FIGS. 2 and 3 illustrate a blade-type dental implant and an endodontic stabilizer, respectively, representative of the types of dental implants which are utilizable as electrodes in the method of the present invention. It should be understood that the implants illustrated in FIGS. 2 and 3 are merely representative of a large number of different structures which could be utilized as a cathode in the method disclosed herein. The particular structure of the implant plays no part in the present invention and, for purposes of the present invention, the only critical structural aspects of the implant are that the implant be made of electroconductive material and that it have two portions, one of which is designed to be imbedded in the bone and a second portion, electrically and physically connected to the first portion, which is designed to extend into the oral cavity to permit operable connection to the current generator.
FIG. 2 shows a blade-type dental implant 10 having a blade portion 14 with a series of openings 16 therein. When considered in cross-section, the blade portion 14 is provided with a series of bone engaging teeth along each side thereof, which present greater surface area for tissue adhesion as well as promote despersion of forces during insertion. During the healing process, osteogenic activity will take place such that the bone structure is generated adjacent the blade portion of the implant in accordance with the contours thereof. The purpose for the openings 16 in the blade portion of the implant is to permit the bone to grow through the openings, thereby further enhancing the retention of the implant within the bone structure.
The head portion 18 of the implant may comprise a relatively massive multi-faceted body, generally tapered in a direction away from the neck portion 20 which serves as a physical and electrical connection to the blade portion 14. The head portion 18 is structured to facilitate the mounting of a false tooth thereon. However, this structure is also convenient for the connection of the negative lead of the output of the current generator B. This connection may be made by means of any releasable connector, such as an externally insulated alligator clip or the like.
The endodontic stabilizer, generally designated 22, as shown in FIG. 3, has an externally threaded portion 24 designed to be inserted through the root of the tooth with an aperture created in the jawbone for this purpose. The tip of portion 24 is inserted in the opening of the aperture and the stabilizer is rotated to imbed the stabilizer within the jawbone. The head portion 26 may extend into the oral cavity to receive a false tooth or the like for mounting thereon, or may subsequently be severed and removed leaving the remainder to stabilize the tooth. When osteogenic activity in the bone structure takes place, the bone will conform to the contours of the externally threaded portion 24 by growing between the threads to facilitate permanent retention thereof. The head portion 26 is provided with a flange-like protrusion 28 at the extreme end thereof. Flange portion 28 is spaced from the remainder of head 26 to provide an annular recess 30 such that connection with the lead from the output of current generator B can be made by means of a conductive spring-loaded hook or the like, which can be conveniently inserted into this annular recess.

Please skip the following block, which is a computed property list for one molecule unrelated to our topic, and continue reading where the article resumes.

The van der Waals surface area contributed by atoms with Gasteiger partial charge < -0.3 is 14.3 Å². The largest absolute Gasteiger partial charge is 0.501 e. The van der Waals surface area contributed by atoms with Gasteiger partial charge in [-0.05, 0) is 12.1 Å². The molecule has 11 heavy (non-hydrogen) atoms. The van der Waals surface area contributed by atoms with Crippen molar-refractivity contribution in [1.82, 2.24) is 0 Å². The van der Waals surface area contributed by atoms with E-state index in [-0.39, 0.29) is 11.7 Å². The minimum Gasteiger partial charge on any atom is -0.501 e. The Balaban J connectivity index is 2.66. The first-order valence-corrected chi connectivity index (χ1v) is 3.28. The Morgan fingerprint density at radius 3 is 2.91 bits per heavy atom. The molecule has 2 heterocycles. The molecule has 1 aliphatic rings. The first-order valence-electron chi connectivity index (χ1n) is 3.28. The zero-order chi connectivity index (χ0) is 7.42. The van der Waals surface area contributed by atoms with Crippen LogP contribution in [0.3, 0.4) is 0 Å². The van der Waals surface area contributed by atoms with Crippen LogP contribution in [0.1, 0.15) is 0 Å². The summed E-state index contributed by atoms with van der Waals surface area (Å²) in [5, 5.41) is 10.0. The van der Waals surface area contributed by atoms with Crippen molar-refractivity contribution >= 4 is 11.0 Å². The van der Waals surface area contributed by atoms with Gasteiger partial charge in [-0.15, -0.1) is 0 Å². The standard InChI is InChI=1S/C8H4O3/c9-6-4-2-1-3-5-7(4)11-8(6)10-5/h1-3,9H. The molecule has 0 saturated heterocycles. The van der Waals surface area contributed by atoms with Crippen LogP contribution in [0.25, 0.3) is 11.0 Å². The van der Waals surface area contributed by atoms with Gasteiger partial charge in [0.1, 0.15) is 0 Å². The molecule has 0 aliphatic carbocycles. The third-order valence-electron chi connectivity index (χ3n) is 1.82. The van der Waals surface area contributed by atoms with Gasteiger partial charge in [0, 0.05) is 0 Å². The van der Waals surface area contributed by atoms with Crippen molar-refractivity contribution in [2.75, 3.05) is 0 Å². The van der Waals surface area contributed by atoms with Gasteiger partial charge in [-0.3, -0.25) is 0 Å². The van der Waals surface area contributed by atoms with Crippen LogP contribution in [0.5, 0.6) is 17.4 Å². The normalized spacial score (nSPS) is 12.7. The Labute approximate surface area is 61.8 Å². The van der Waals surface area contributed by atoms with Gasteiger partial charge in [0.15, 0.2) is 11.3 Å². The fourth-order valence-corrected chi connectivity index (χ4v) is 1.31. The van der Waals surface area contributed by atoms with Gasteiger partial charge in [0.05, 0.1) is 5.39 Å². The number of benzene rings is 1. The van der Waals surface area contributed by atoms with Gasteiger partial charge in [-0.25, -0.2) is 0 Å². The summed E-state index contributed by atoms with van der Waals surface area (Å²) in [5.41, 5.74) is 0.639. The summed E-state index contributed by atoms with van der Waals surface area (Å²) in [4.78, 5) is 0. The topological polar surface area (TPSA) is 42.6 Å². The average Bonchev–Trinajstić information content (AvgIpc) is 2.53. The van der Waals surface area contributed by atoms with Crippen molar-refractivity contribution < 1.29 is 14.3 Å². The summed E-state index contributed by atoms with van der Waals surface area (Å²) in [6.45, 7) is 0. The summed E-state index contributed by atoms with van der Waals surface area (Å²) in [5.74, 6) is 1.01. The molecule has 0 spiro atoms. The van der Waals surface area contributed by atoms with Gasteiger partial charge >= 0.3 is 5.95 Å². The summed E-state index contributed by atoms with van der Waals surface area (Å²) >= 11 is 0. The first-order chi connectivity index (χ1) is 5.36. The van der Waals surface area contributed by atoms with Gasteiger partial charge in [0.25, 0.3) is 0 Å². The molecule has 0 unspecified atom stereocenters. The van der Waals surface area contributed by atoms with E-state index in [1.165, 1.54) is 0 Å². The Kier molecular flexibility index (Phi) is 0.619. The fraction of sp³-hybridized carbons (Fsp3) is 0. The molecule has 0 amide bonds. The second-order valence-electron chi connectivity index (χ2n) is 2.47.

A schematic diagram of the basic portion of the direct current generator, including the means for retaining the output current level at a preset value, is illustrated in FIG. 4. The circuit comprises a voltage source 32 which is illustrated herein as a battery, but which may comprise any component capable of generating a constant voltage, such as a transformer-rectifier combination or the like. For the purposes of this description, voltage source 32 will be considered to supply a potential of 18 volts. However, it will be apparent to those skilled in the art that voltage sources of other values could be used with equal effectiveness providing the appropriate changes in the values of other components of the circuit are made accordingly.
In series with voltage source 32, is an on/off switch 34 which, when in the closed position, connects source 32 to the two portions of the current generating circuit which are connected in a parallel relationship. The first portion of the circuit comprises, in series, the circuit output nodes 36, 38, which are operably connected to implant 10 and the electrode 12, as indicated in FIG. 1, such that the implant acts as a cathode and the electrode acts as an anode; the output circuit of a transistor T1 and a variable resistor R1, preferably having a value of 50K. The resistance of resistor R1 can be varied to preset the magnitude of the current output.
The second portion of the circuit comprises a fixed resistor R2, preferably having a value of 100K, and the output circuit of a second transistor T2, which is connected thereto through a node 40. The base of each of the transistors T1 and T2 are also connected to node 40. The base of each of the transistors T1 and T2 are also connected to node 40.
When switch 34 is closed, source 32 energizes the circuit. The voltage (V) across resistor R1 is determined by the characteristics of transistor T2 and is, therefore, constant. This voltage is equal to the resistance R1 times the current through resistor R1. The current passing through resistor R1 is the emitter current (IE) of transistor T1. The emitter current (IE) is equal to the collector current (IC) plus the base current (IB). However, when transistor T1 is operated in the non-saturated mode, the base current (IB) is negligible and, thus IE ≈1C. Therefore, V≈R1× IC.